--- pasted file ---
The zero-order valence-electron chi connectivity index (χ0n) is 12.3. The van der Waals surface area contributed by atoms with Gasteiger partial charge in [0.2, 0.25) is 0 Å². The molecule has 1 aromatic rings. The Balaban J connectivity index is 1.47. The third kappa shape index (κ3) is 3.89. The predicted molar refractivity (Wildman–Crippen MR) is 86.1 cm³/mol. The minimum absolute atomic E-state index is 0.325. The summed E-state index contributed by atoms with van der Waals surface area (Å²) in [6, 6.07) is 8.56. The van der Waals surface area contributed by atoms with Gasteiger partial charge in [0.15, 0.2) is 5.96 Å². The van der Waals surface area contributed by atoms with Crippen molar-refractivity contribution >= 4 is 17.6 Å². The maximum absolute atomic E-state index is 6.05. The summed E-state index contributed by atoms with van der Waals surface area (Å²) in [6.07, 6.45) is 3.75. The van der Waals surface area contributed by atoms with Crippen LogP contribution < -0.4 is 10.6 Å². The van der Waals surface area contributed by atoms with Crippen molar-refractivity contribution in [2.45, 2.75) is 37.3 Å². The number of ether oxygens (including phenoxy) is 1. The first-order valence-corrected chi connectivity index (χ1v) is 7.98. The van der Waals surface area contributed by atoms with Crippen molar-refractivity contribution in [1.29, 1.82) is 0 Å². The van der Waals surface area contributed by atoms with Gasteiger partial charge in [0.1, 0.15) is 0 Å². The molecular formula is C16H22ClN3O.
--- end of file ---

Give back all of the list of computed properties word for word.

The zero-order valence-electron chi connectivity index (χ0n) is 12.3. The van der Waals surface area contributed by atoms with Gasteiger partial charge in [0.2, 0.25) is 0 Å². The molecule has 1 aromatic rings. The Balaban J connectivity index is 1.47. The third kappa shape index (κ3) is 3.89. The predicted molar refractivity (Wildman–Crippen MR) is 86.1 cm³/mol. The minimum absolute atomic E-state index is 0.325. The summed E-state index contributed by atoms with van der Waals surface area (Å²) in [6, 6.07) is 8.56. The van der Waals surface area contributed by atoms with Gasteiger partial charge in [0.15, 0.2) is 5.96 Å². The van der Waals surface area contributed by atoms with Crippen molar-refractivity contribution >= 4 is 17.6 Å². The maximum absolute atomic E-state index is 6.05. The summed E-state index contributed by atoms with van der Waals surface area (Å²) in [6.07, 6.45) is 3.75. The van der Waals surface area contributed by atoms with Crippen LogP contribution < -0.4 is 10.6 Å². The van der Waals surface area contributed by atoms with Crippen molar-refractivity contribution in [2.45, 2.75) is 37.3 Å². The number of ether oxygens (including phenoxy) is 1. The first-order valence-corrected chi connectivity index (χ1v) is 7.98. The van der Waals surface area contributed by atoms with Crippen molar-refractivity contribution in [1.29, 1.82) is 0 Å². The van der Waals surface area contributed by atoms with Gasteiger partial charge in [0.1, 0.15) is 0 Å². The molecular formula is C16H22ClN3O.